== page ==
The gender pension gap continues to be a significant issue in the European labour market, where women are at a disadvantage compared to men in terms of retirement income.

The gender pension gap is not only a result of the labour market but also of pension policies. Many European countries have pension systems based on a ‘pay-as-you-go’ model. As a result, women who have lower lifetime earnings and are more likely to have had career breaks receive smaller pensions than men. Pension systems that are based on the number of years worked, such as those in France, the Netherlands, and Spain, also disadvantage women.

Even in Nordic countries – where there are high rates of female employment and often ranked among the most gender-equal countries in the world – there is a gap between women’s and men’s pensions. However, the size of the gap varies considerably between 28% in Sweden and 5% in Iceland, according to the Nordic Council of Ministers.

The gender pension gap is not only an issue in terms of social justice but also has economic implications. Women tend to live longer than men, and they are more likely to face poverty in old age. The gap can also have consequences for the wider economy, as women with insufficient retirement income may have to rely on state benefits, which can be a burden on public finances.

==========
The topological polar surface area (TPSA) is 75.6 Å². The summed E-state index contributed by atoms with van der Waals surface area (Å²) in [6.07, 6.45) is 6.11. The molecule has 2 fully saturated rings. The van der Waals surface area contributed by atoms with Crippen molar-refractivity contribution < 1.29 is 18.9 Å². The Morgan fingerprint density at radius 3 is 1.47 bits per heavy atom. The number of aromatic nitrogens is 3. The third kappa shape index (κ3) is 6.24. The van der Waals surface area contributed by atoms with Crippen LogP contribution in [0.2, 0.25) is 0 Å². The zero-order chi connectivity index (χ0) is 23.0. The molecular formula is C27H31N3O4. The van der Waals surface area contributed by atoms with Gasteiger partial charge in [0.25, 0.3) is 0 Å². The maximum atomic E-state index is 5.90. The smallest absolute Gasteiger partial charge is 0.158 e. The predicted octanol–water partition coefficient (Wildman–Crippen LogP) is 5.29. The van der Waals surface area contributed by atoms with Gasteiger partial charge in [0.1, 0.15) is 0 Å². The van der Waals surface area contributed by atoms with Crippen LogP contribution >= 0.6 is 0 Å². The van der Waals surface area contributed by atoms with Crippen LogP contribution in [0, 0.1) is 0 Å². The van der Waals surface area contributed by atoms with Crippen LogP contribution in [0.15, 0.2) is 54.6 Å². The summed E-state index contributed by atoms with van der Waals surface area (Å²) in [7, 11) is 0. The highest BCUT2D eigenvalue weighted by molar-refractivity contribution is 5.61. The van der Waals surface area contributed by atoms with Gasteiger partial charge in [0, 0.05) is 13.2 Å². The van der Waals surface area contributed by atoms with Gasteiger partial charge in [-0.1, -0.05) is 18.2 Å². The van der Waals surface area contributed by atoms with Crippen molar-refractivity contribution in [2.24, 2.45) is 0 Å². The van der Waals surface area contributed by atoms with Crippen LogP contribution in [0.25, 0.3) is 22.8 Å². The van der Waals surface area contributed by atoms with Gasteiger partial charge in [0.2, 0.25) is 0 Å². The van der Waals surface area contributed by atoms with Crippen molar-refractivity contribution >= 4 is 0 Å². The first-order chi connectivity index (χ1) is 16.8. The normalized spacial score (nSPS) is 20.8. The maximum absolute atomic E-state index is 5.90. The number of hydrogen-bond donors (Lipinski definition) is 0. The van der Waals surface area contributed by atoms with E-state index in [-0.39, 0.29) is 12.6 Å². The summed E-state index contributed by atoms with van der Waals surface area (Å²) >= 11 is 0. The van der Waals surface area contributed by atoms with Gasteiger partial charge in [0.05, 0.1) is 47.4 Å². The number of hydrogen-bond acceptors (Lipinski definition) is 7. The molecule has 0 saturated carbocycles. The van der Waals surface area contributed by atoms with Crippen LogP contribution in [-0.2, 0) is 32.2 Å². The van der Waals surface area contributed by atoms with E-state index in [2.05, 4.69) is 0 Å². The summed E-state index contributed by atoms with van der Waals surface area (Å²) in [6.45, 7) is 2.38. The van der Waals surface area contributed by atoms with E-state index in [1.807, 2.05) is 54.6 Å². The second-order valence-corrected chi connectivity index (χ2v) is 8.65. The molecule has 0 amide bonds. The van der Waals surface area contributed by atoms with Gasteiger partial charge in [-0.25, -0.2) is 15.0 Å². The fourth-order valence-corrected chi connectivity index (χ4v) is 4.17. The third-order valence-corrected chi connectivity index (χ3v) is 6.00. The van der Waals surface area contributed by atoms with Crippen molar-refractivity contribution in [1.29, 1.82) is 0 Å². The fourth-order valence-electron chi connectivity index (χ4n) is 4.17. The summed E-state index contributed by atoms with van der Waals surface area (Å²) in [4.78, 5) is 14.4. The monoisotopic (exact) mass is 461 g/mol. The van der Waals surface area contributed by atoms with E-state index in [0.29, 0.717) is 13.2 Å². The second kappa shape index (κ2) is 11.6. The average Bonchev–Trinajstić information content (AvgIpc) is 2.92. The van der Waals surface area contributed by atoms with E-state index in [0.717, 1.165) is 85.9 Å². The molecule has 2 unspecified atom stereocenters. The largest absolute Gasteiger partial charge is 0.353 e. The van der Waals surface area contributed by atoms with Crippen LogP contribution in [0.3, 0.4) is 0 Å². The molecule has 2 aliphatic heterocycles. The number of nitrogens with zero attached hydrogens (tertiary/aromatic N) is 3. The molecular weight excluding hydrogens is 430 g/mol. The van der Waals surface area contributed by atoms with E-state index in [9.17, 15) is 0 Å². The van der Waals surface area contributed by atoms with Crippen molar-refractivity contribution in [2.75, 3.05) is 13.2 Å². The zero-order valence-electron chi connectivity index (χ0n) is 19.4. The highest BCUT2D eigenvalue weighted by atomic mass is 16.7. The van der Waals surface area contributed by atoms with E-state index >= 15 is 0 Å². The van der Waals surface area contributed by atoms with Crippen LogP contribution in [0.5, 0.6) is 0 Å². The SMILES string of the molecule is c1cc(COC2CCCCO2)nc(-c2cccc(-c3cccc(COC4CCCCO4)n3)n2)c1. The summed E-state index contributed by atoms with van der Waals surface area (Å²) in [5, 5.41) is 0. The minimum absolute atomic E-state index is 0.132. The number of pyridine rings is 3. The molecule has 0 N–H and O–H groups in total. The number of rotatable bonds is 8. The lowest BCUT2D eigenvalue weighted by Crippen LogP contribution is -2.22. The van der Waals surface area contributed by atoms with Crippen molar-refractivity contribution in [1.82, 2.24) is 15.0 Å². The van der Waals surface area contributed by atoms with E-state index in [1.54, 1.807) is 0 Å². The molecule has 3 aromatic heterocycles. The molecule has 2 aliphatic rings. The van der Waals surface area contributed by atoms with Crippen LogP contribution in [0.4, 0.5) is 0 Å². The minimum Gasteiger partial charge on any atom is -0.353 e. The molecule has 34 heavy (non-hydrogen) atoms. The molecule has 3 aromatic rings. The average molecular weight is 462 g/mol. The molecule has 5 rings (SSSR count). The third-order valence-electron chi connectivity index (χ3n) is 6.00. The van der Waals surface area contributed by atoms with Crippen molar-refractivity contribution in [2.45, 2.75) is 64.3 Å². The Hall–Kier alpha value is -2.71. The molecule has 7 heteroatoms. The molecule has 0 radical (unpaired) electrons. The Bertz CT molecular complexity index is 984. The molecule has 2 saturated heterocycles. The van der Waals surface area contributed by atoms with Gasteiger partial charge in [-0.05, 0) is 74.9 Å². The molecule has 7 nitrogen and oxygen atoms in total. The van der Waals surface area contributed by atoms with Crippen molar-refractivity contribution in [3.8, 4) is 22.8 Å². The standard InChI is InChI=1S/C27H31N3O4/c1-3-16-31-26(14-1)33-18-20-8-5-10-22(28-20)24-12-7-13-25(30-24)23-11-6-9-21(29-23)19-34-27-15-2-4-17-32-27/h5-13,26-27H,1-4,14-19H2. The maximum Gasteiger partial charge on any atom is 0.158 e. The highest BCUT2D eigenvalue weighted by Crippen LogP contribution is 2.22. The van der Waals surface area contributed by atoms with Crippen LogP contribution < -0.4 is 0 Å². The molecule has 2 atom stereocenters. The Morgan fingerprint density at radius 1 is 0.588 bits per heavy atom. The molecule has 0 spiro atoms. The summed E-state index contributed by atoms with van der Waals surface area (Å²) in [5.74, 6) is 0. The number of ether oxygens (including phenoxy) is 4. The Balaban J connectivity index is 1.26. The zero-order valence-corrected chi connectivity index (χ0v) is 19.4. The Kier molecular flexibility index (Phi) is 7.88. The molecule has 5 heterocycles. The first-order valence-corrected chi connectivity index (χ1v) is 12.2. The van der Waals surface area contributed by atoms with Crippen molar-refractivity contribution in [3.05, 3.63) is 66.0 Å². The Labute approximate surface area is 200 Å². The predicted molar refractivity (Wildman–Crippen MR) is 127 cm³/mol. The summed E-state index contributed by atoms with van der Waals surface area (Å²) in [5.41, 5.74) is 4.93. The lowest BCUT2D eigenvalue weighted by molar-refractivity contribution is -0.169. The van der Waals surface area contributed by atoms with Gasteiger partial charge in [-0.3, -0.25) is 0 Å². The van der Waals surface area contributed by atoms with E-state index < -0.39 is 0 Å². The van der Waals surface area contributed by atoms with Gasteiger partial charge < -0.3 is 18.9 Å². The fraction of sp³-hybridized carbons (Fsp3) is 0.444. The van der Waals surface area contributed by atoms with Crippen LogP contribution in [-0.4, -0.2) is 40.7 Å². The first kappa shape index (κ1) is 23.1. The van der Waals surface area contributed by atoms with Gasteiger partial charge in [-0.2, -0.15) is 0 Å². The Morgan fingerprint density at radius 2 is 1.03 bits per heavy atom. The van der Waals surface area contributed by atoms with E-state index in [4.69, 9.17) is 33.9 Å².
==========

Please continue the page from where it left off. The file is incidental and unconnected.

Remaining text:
To address the gender pension gap, European countries need to adopt policies that ensure women are not disadvantaged in the workforce or pension systems. This could include measures to encourage women’s participation in the labour market, such as affordable childcare and flexible working arrangements.

There should also be policies to promote equal pay and reduce the gender pay gap, as well as measures to recognise the unpaid work that women do, such as caring for children and elderly relatives.

Additionally, pension policies should be reformed to ensure that they do not disadvantage women – for example, by introducing pension credits for those who take career breaks for caring responsibilities.

In an environment marked by high inflation and increased interest rates that affect people’s living costs, it is of the utmost urgency that the gender pension gap is addressed to promote equality and economic sustainability.

Venilia Amorim, Editor,